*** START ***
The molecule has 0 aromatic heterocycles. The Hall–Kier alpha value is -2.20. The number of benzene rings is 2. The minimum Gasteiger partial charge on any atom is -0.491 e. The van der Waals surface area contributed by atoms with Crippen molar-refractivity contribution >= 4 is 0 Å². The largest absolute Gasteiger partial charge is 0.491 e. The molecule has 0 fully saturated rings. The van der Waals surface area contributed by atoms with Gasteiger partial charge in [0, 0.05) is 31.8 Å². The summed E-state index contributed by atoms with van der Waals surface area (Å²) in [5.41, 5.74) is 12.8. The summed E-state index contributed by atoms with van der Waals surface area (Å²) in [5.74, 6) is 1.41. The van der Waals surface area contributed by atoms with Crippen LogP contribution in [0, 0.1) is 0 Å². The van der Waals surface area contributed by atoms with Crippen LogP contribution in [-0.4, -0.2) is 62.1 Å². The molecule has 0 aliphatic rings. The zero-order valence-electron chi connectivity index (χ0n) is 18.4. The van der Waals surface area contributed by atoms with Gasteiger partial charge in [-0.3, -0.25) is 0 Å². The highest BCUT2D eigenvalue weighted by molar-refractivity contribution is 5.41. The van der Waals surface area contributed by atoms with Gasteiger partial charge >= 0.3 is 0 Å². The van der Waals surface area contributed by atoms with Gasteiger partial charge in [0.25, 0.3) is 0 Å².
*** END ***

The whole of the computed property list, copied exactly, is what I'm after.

The molecule has 0 aromatic heterocycles. The Hall–Kier alpha value is -2.20. The number of benzene rings is 2. The minimum Gasteiger partial charge on any atom is -0.491 e. The van der Waals surface area contributed by atoms with Crippen molar-refractivity contribution >= 4 is 0 Å². The largest absolute Gasteiger partial charge is 0.491 e. The molecule has 0 fully saturated rings. The van der Waals surface area contributed by atoms with Gasteiger partial charge in [0, 0.05) is 31.8 Å². The summed E-state index contributed by atoms with van der Waals surface area (Å²) in [5.41, 5.74) is 12.8. The summed E-state index contributed by atoms with van der Waals surface area (Å²) in [5.74, 6) is 1.41. The van der Waals surface area contributed by atoms with Crippen LogP contribution in [0, 0.1) is 0 Å². The van der Waals surface area contributed by atoms with Crippen LogP contribution in [-0.4, -0.2) is 62.1 Å². The molecule has 0 aliphatic rings. The zero-order valence-electron chi connectivity index (χ0n) is 18.4. The van der Waals surface area contributed by atoms with Gasteiger partial charge in [-0.3, -0.25) is 0 Å². The highest BCUT2D eigenvalue weighted by molar-refractivity contribution is 5.41. The van der Waals surface area contributed by atoms with Gasteiger partial charge >= 0.3 is 0 Å². The van der Waals surface area contributed by atoms with Gasteiger partial charge in [0.25, 0.3) is 0 Å².